The Ghana Music Awards is the only platform that rallies all musical talents of Ghanaian origin to celebrate Ghanaian musical excellence every year. As the name suggests, one may think that such an initiative has direct support from the Government but this is not so. With this year’s edition marking the 20th anniversary of the awards scheme, the organizers, Charter House, are hoping that this time around some help will come. The Chief Executive Officer of Charter House, Mrs. Theresa Ayoade, is quite optimistic in the Government of Ghana as she believes they have shown some interest in the arts.
The Ghana Music Awards has received quite some support from the private sector in terms of sponsorship. Respected brands like telecommunications giant ‘MTN’ had their names attached to the event in the past. Currently, the event is known as the Vodafone Ghana Music Awards; as Vodafone has assumed full sponsor responsibilities of the event for some time now. These contributions have indeed grown the event into a more glamorous and more patronized one escalated by international media coverage.
But, many have argued that a national celebration of such magnitude and Influential repertoire should not be abandoned for the private sector to carry alone. During the VGMA, Ghana is exposed to other African countries and even the West. The live coverage of the event on international television service provider, DSTV, allows potential visitors to see the vibrant musical culture of Ghana. Therefore, it’s continuity should be ensured in order for Ghanaian music to receive that encouragement and also Ghanaian musicians to have their ‘own play ground’ without intimidation from foreigner artistes.
Last year, President Nana Akufo – Addo supported the African Music Awards (AFRIMA) as he believed the event would give the Ghana tourism sector a boost. Ghana held the first of three editions of AFRIMA to be hosted in Ghana; a bid which was won by Ghana. The event brought some renowned personalities from all over Africa such as the legendary Yvonne Chaka Chaka from South Africa as well as other high profiled new from the African Music Industry. The event may have achieved its purpose by encouraging foreign tourists to come to Ghana, but the hype about AFRIMA died down very quickly few days after the event was over. Very little social media activity persisted on Ghanaian social media platforms as well as very low radio reviews on what went on and who won what. But, this is quite understandable since the nominees and most of the winners were not from Ghana. In fact, some of the artistes from Northern Africa received cold responses during their performance at the event which many attributed to the lack of knowledge of their music by the overwhelmingly Ghanaian audience. The same thing happened prior to the awards ceremony, when a rock band from Kenya and a singer from Swaziland, had the crowd at the independence square ‘frozen’ as they sang some of the hit songs during the AFRIMA Music Village.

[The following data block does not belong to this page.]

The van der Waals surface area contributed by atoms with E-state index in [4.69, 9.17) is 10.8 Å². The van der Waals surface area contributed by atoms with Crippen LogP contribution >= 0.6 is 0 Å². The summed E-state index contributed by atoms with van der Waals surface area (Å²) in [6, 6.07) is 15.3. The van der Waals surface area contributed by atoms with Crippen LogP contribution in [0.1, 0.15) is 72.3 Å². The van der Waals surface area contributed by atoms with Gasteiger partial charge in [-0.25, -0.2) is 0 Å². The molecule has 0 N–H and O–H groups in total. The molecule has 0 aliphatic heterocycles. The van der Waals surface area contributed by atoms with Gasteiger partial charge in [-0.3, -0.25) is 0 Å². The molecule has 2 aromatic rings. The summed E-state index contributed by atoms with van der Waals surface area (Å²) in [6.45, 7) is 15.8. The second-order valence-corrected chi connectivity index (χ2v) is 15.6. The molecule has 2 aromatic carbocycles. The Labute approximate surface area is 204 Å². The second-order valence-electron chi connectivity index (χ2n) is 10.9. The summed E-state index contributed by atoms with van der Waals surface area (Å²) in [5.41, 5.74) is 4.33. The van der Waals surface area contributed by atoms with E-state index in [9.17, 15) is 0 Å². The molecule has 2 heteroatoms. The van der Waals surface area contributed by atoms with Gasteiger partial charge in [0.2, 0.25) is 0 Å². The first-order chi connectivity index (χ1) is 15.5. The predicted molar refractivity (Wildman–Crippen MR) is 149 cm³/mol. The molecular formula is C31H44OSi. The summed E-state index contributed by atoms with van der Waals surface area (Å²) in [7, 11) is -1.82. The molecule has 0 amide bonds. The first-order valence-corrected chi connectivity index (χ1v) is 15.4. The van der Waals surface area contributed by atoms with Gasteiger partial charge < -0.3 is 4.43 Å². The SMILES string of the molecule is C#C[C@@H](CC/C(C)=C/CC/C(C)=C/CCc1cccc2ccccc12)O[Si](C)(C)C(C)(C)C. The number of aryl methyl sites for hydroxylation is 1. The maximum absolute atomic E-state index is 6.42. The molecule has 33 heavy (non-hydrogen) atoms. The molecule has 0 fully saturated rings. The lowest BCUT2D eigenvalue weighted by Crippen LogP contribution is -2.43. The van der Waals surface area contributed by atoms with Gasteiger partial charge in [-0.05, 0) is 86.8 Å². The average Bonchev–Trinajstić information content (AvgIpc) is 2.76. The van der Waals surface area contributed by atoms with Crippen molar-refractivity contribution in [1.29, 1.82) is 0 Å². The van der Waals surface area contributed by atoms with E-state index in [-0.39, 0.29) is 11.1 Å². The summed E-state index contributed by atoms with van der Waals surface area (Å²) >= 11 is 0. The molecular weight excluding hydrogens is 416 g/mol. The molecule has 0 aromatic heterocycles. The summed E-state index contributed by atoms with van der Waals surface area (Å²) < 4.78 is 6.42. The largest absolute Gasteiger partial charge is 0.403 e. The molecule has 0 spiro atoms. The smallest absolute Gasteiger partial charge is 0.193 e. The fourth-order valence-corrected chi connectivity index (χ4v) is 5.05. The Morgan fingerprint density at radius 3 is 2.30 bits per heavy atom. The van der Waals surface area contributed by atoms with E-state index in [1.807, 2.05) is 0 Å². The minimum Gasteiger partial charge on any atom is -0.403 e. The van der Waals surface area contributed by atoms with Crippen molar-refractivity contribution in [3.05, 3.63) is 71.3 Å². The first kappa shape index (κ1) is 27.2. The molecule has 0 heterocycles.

But can music really affect the brand of a nation? A few years ago, Nigerian musician Idris Abdulkareem, painted a picture of Nigeria that received a lot of comments all around the world. The image of a dangerous and lawless Nigeria did not go down well with the then Nigerian government. The song, ‘Nigeria Jaga Jaga’ , elicited a derogatory remarks from the the President of Nigerian His Excellency Olusegun Obasanjo. Though the song became very popular in Ghana, it created or reinforced the negative perception of Ghanaians about Nigeria. But, with an awards scheme like the Ghana Music Awards, which upholds a reasonable amount of moral standards and Ghanaian culture as part of the criteria for nominations, Ghanaian musicians are being unconsciously persuaded to create material that will not tarnish the image and reputation of the Ghanaian. In previous times, the Ghana Music Awards has initiated , in collaboration with the World Bank, songs that encourage development in Ghana. Ghanaian group prayers once were recipients of this award.
The ‘National Brand’ is simply ‘how Ghanaians want people to see Ghana’. In other words, the National Brand is also like a general perception or mental image people have about Ghana. Perceptions are like corporate reputations; non – static. These are the way others see an entity based on the entity’s performance over a period of time. Such perceptions form a belief in people and this belief, when matured, influences their behavior towards this entity. Therefore, it is wise to create and maintain a good perception, or better said, brand for such an entity. And since such perceptions are not permanent, one must continue to reinforce a positive perception about such an entity in order to maintain the confidence and trust from others.
1 Feb. 2018